The Hard Facts on Using Concrete to Decorate
From concrete floors to walls and furniture, learn how to properly apply this industry favourite material at home
Before you overhaul your space, though, know that not all concrete is made the same. There are steps you can take to ensure you’re choosing the right material and installation practices for your property (HDB or private housing). There are different grades of concrete, as well as concrete used for concrete furniture pieces. With the help of Sharon Chan, operations head of Martlewood, which offers the largest variety of concrete furniture solutions in Singapore, as well as Amilia Gani, founder of Facelift Design & Interiors, this comprehensive guide will show you how to use concrete at home effectively.
You can consider a new pour for aesthetic purposes – if you are after a sleeker look with even aggregate – but bear in mind that HDB regulation disallows the use of sand in concrete flooring construction and mandates the use of pre-packed screed. Gani notes, “The current varieties of concrete floor finishes are very limited in Singapore due to the lack of skilled labour and materials needed. Pre-mixed concrete finishes are relatively new to many contractors in Singapore so they have yet to try new methods of installation.”
The answer is an easy yes. As Chan says, “If cast solid, concrete furniture will be too heavy to lift. This is why our pieces are hollow and only use 3 centimetres of solid reinforced concrete in a 10-centimetre thick piece – it makes it easier for the delivery team and homeowners to lift, transport, and install onsite. Ninety per cent of our clients are HDB residents and commonly ask us if their floors will break. The most common table size we sell is 160 by 90 centimetres. The average weight is 80 to 120 kilograms. That’s the weight of a couple or sometimes of a single person! So, no, your floors won’t break.”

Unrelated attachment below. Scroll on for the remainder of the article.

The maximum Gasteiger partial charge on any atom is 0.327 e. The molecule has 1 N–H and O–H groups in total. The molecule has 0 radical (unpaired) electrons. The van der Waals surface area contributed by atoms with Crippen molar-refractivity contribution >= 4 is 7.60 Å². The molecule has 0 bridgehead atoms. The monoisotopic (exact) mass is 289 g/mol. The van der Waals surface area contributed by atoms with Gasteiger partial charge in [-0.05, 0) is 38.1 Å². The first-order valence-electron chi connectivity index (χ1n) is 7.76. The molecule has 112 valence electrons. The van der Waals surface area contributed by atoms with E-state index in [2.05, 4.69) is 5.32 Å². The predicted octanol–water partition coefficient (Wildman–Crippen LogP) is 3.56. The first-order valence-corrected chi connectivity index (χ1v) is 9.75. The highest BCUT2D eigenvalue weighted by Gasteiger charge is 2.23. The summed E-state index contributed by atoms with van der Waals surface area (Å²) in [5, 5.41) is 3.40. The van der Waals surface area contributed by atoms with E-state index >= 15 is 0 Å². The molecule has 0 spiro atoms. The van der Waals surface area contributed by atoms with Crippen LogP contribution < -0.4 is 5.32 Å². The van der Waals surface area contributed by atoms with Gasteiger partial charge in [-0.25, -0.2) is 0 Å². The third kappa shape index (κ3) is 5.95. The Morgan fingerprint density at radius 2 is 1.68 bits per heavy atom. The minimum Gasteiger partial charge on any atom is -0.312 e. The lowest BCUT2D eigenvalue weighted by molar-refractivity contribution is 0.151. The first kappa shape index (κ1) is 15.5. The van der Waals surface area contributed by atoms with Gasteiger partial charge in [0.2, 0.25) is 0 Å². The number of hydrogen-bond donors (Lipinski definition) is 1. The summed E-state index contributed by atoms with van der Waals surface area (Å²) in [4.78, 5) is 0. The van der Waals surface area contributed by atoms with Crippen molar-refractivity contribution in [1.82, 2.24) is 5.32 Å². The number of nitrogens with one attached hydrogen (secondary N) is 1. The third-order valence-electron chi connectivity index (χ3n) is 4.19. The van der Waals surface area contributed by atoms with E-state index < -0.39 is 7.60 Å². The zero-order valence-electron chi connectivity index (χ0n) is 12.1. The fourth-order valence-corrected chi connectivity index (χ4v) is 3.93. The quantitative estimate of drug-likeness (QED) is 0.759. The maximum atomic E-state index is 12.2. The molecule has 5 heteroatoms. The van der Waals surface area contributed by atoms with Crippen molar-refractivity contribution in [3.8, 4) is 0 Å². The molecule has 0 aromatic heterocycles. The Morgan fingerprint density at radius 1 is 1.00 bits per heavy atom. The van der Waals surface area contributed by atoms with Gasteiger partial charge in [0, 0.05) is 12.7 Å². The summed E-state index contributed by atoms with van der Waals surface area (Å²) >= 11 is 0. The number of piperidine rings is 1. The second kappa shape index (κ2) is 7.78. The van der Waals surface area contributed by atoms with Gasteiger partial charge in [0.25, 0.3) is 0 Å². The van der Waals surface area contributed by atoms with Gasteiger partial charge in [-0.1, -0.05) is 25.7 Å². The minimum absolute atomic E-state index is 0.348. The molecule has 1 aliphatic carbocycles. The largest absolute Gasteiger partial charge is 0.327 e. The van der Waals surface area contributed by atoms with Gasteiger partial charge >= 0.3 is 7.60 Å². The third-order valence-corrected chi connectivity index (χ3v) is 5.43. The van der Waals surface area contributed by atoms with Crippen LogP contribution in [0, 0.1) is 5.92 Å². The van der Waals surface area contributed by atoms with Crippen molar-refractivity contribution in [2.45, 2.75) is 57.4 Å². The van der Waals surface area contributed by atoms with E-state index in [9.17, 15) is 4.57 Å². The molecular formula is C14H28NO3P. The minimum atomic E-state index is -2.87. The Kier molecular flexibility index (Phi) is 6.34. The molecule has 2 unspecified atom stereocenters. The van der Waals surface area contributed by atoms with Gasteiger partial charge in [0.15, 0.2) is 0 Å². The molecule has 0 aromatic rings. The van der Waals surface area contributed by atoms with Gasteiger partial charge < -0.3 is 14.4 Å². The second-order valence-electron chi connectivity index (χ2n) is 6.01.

- Economical, although Gani advises spending more and looking for a certified contractor if you plan to use concrete flooring and walls in areas like kitchens and bathrooms.
- Hardy, especially when treated properly with a sealant. Not sealing concrete properly can result in mould or mildew growth.
- Low-maintenance: mopping with floor detergent three times a week will ensure your floor stays dirt-free.
- Versatile: concrete is easy to pair with warmer elements like wood and fabric, but also works well with colder finishes like steel. Contrasting heavy concrete with light glass is a very modern pairing.
Popular concrete floor finishes in Singapore
Concrete is endlessly versatile and can be customised by staining, dyeing, polishing, marbling, and even creating a terrazzo mix – yes, really! To achieve the latter, use a higher grade of concrete with more aggregate and apply heavy polishing to reveal the aggregate.
Most contractors offer a concrete finish that is glossy with a waterproof, latex-feel finish. Based on functionality and durability, however, Gani recommends the following options:
- The polished look: a semi-gloss surface with a natural, marble-like lustre. The marbling comes from polishing the top layer of concrete with abrasives.